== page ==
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Welcome to The Sensitive Kitchen. Where home cooks are inspired to Cook to Enable Those You Love to Flourish.

I’m Cindy Sullivan, registered dietitian, passionate nutrition educator, and accomplished home cook. Whether you’re changing how you cook for food sensitivities, allergies, intolerances, or just trying to eat healthier on a budget, you’re in the right place. Most episodes, I will share favorite recipes as well as modification tips, and nutrition benefits. Occasionally I’ll have a guest or special episode like modifying holiday favorites.

My favorite foods? They’re raspberries and homemade chocolate chip cookies. My latest cooking project was long fermented sourdough bread.

To get us started today. I have a question for you. What are your top three ways to put more raw vegetables in dinner?

Cauliflower salad is one of ours. It evolved from a complicated salad using blue cheese and olives. Neither of which made it into this recipe. Cauliflower lasts a long time in your fridge, so do lemon and feta. So it’s a salad you can make days after your last grocery store trip. Cauliflower salad is tart and crunchy. It pairs well with baked sweet potatoes or butternut squash gratin.

But before I review how to make this simple salad with just five ingredients, let’s talk about why to put more cruciferous vegetables into your meals.

First of all, what’s a cruciferous vegetable? Cruciferous vegetable is that cabbage family. It includes broccoli cauliflower, brussel sprouts, kale, turnips, and turnip greens, arugala which in some parts of the world is also known as rocket, bok choy and many more.

These vegetables are good sources of a variety of nutrients, but today I want to talk about their activity to help your body fight inflammation and oxidative stress. Since we know that chronic inflammation and oxidative stress are at the root of many chronic diseases, as well as perhaps aging, we want to reduce both inflammation and accident of stress to reduce our risk of diseases like cancer, heart disease, diabetes, and some of the effects of aging, like wrinkles.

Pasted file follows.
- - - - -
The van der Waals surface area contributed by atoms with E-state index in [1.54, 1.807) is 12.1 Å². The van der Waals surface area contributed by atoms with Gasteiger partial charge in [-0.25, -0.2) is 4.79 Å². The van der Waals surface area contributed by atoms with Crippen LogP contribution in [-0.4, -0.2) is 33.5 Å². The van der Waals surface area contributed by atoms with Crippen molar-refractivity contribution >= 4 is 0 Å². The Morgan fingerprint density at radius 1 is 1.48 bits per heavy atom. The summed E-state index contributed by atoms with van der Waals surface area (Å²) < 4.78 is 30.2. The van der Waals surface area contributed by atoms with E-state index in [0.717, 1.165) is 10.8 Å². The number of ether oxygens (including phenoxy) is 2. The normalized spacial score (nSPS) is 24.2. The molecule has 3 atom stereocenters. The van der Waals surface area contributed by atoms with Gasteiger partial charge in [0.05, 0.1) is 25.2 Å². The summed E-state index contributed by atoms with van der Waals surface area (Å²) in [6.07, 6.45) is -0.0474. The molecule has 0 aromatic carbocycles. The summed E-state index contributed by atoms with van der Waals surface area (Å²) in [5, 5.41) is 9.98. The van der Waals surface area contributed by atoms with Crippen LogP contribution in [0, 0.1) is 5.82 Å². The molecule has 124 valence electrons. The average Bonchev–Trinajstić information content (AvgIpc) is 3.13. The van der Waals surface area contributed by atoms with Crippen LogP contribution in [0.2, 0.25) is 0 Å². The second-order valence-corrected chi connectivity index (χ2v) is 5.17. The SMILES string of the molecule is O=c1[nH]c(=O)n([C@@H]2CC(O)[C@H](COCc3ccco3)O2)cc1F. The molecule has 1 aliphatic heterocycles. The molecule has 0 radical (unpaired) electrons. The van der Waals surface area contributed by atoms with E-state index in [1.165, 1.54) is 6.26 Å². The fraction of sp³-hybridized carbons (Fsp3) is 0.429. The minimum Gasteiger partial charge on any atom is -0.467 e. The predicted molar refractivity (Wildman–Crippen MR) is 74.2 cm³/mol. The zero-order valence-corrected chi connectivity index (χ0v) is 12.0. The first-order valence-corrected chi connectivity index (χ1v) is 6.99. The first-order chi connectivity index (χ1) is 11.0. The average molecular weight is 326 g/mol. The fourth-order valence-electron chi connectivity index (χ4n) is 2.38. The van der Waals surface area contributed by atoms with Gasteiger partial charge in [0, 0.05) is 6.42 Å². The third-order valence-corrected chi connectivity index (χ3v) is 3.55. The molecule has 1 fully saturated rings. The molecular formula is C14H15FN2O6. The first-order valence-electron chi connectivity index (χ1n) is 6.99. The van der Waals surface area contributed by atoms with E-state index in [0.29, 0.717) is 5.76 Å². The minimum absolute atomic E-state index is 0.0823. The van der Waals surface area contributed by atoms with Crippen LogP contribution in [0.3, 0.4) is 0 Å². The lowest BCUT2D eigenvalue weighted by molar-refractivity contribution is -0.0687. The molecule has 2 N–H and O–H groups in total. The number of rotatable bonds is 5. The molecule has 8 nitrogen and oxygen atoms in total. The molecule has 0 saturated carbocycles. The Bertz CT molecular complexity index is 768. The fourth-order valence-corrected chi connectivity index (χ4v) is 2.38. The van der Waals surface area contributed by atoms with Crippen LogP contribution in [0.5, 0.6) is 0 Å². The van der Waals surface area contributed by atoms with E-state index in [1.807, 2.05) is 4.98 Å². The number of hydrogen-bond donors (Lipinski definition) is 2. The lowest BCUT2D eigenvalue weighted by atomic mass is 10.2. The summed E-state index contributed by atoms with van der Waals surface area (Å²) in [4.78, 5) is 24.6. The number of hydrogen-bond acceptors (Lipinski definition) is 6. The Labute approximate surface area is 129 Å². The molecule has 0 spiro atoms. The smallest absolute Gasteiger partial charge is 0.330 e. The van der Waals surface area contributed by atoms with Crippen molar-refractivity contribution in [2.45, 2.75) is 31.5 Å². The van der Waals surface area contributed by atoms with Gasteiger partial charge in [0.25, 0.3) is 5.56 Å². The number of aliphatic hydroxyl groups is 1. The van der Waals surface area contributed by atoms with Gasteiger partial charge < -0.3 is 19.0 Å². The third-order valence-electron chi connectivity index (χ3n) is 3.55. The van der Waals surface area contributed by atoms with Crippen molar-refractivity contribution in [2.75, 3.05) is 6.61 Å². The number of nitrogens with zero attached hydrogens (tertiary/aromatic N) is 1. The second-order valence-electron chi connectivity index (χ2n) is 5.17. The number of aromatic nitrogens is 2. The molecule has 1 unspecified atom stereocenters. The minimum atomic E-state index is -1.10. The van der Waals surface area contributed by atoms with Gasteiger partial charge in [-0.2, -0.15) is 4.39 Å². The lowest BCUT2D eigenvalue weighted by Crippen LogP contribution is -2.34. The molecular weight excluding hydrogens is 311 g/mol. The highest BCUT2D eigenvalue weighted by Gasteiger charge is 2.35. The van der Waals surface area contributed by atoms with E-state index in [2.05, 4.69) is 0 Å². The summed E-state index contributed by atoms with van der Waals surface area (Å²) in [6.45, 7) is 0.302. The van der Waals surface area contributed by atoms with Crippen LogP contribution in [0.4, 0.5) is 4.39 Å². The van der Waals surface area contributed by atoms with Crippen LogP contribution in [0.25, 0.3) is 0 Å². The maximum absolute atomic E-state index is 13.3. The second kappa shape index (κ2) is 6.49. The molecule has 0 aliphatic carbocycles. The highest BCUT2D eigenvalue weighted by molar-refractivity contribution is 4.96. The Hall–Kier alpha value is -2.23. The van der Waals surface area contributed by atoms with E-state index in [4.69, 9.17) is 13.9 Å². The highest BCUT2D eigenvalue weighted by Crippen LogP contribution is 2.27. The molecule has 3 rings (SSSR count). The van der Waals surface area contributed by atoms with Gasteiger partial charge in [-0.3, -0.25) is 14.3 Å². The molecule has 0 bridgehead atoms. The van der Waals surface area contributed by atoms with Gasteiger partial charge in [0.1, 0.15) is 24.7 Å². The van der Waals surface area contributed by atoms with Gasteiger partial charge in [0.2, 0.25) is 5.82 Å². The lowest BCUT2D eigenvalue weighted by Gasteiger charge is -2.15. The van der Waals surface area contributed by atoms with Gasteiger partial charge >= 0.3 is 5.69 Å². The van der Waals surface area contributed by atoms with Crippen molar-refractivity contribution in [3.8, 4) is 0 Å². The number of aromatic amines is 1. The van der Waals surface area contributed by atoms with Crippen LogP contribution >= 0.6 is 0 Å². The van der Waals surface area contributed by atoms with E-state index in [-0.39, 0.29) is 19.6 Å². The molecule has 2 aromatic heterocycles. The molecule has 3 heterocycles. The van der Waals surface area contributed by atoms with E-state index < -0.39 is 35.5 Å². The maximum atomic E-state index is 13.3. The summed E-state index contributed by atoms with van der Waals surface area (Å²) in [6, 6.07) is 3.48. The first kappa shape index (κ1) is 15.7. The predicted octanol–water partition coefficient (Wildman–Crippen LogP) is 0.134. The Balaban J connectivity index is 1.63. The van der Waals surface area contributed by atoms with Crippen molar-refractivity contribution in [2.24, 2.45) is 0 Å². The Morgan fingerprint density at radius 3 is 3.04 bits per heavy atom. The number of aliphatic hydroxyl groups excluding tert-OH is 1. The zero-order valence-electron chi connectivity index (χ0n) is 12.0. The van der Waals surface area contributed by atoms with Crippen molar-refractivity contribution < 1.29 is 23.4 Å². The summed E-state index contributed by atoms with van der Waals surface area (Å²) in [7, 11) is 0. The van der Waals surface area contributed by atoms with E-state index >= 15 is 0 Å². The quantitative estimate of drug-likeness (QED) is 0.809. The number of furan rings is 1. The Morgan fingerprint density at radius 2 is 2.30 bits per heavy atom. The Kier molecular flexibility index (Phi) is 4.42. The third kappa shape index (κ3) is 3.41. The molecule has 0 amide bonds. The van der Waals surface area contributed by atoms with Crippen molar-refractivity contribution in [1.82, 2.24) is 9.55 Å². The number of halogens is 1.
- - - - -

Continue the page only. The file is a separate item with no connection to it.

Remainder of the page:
To live a long and healthy life, we want low levels of inflammation and little oxidative stress. We have a couple of ways to do this by diet.

One is that we can eat antioxidant nutrients like vitamin C, vitamin E, beta carotene, which is a plant precursor of vitamin A. These antioxidant nutrients reduce one free, radical at a time. Effective, but slow.

The second way is much faster and more effective. This way turns on a transcription factor. It’s called NRF2, which yes is an abbreviation. This NRF2 enables our body to produce enzymes. Those enzymes disable free radicals. NRF2 has many actions in our body, but an additional one is to help reduce inflammation by turning off another transcription factor.

So how do you get this NRF2? If you eat the bioactive compound called sulforaphane, your body makes NRF2, then NRF2 enables, or turns on, your genes to make proteins, which are those powerful antioxidant enzymes. Instead of one vitamin molecule like vitamin C inactivating one free radical each enzyme will inactivate many, many free radicals making it a much more powerful antioxidant.

So where do we get this sulforaphane that turns on NRF2? It’s made in cruciferous vegetables when you cut them and break apart their cells. Cruciferous vegetables contain both the enzyme and the precursor to make sulforaphane, but it’s not until they’re cut that they mix together and begin to produce sulforaphane. So when we cut the vegetables, the enzyme goes to work making sulforaphane.

The problem is that this enzyme, like most enzymes, is inactivated when it’s exposed to either heat or acid. So if we cut up our broccoli and immediately cook it, the enzyme does not have time to make much sulforaphane before it’s inactivated. Or if we cut the cauliflower for this salad, we’re going to talk about today and then immediately add the lemon dressing, little sulforaphane will be made by because the acid in the lemon in the dressing will inactivate the enzyme.

To solve this problem, we’re going to use, what’s called a “hack and hold” technique. It means that you’re going to cut your cruciferous vegetables 40 to 60 minutes before you cook them. Or in this case, before you add the dressing. The sulforaphane is fairly heat, stable and acid resistant. So once it’s made it will stay there. At least for awhile, it will diminish over time. So there may not be much left in the pre-cut cole slaw mixes in the grocery store that are days or weeks old.

So as you begin your dinner preparation, cut your cruciferous vegetables first, and then do everything else. Another tip to increase. Sulforaphane from researcher, Dr. Michael Greger MD is about mustard seeds. It turns out that mustard greens are cruciferous vegetables and their ground seeds contain this enzyme in a form that’s more stable than the form that’s found in vegetables.

In one study, frozen broccoli was cooked. Then ground mustard was added to the frozen broccoli at the table. This study actually looked at the levels of sulforaphane in people’s blood. Adding mustard powder at the table, increased the sulforaphane in people’s blood point dramatically. In other words, a pinch of ground mustard contains enough enzyme to make sulforaphane, even in previously frozen broccoli.